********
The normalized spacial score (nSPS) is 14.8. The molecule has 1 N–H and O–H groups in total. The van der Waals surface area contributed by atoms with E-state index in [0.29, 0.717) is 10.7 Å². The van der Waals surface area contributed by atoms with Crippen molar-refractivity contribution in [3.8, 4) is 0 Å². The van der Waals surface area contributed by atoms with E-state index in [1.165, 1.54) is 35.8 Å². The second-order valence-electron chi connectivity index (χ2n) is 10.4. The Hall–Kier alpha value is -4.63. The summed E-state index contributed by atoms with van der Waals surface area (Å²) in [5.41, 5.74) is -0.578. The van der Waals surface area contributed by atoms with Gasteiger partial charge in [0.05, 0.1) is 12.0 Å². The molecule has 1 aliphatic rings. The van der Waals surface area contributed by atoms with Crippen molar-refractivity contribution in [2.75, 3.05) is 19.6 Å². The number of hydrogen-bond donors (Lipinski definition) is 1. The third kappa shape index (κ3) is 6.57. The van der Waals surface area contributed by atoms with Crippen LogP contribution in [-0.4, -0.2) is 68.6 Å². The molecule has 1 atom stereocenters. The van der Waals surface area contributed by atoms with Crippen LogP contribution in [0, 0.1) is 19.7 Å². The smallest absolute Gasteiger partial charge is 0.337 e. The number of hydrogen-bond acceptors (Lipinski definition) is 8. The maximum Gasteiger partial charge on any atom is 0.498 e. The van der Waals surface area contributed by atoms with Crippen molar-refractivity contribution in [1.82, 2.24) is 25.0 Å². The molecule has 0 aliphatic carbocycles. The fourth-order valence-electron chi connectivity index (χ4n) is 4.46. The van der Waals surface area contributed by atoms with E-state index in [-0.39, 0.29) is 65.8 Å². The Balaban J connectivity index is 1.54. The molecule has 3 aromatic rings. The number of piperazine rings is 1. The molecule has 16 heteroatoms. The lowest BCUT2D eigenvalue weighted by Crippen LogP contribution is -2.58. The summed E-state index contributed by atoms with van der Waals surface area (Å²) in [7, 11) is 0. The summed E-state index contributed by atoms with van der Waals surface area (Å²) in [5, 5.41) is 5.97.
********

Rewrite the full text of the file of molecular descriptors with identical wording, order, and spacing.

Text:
The normalized spacial score (nSPS) is 14.8. The molecule has 1 N–H and O–H groups in total. The van der Waals surface area contributed by atoms with E-state index in [0.29, 0.717) is 10.7 Å². The van der Waals surface area contributed by atoms with Crippen molar-refractivity contribution in [3.8, 4) is 0 Å². The van der Waals surface area contributed by atoms with E-state index in [1.165, 1.54) is 35.8 Å². The second-order valence-electron chi connectivity index (χ2n) is 10.4. The Hall–Kier alpha value is -4.63. The summed E-state index contributed by atoms with van der Waals surface area (Å²) in [5.41, 5.74) is -0.578. The van der Waals surface area contributed by atoms with Gasteiger partial charge in [0.05, 0.1) is 12.0 Å². The molecule has 1 aliphatic rings. The van der Waals surface area contributed by atoms with Crippen molar-refractivity contribution in [2.75, 3.05) is 19.6 Å². The number of hydrogen-bond donors (Lipinski definition) is 1. The third kappa shape index (κ3) is 6.57. The van der Waals surface area contributed by atoms with Crippen LogP contribution in [-0.4, -0.2) is 68.6 Å². The molecule has 1 atom stereocenters. The van der Waals surface area contributed by atoms with Crippen LogP contribution in [0, 0.1) is 19.7 Å². The smallest absolute Gasteiger partial charge is 0.337 e. The number of hydrogen-bond acceptors (Lipinski definition) is 8. The maximum Gasteiger partial charge on any atom is 0.498 e. The van der Waals surface area contributed by atoms with Crippen molar-refractivity contribution in [1.82, 2.24) is 25.0 Å². The molecule has 0 aliphatic carbocycles. The fourth-order valence-electron chi connectivity index (χ4n) is 4.46. The van der Waals surface area contributed by atoms with E-state index in [-0.39, 0.29) is 65.8 Å². The Balaban J connectivity index is 1.54. The molecule has 3 aromatic rings. The number of piperazine rings is 1. The molecule has 16 heteroatoms. The lowest BCUT2D eigenvalue weighted by Crippen LogP contribution is -2.58. The summed E-state index contributed by atoms with van der Waals surface area (Å²) in [7, 11) is 0. The summed E-state index contributed by atoms with van der Waals surface area (Å²) in [5, 5.41) is 5.97.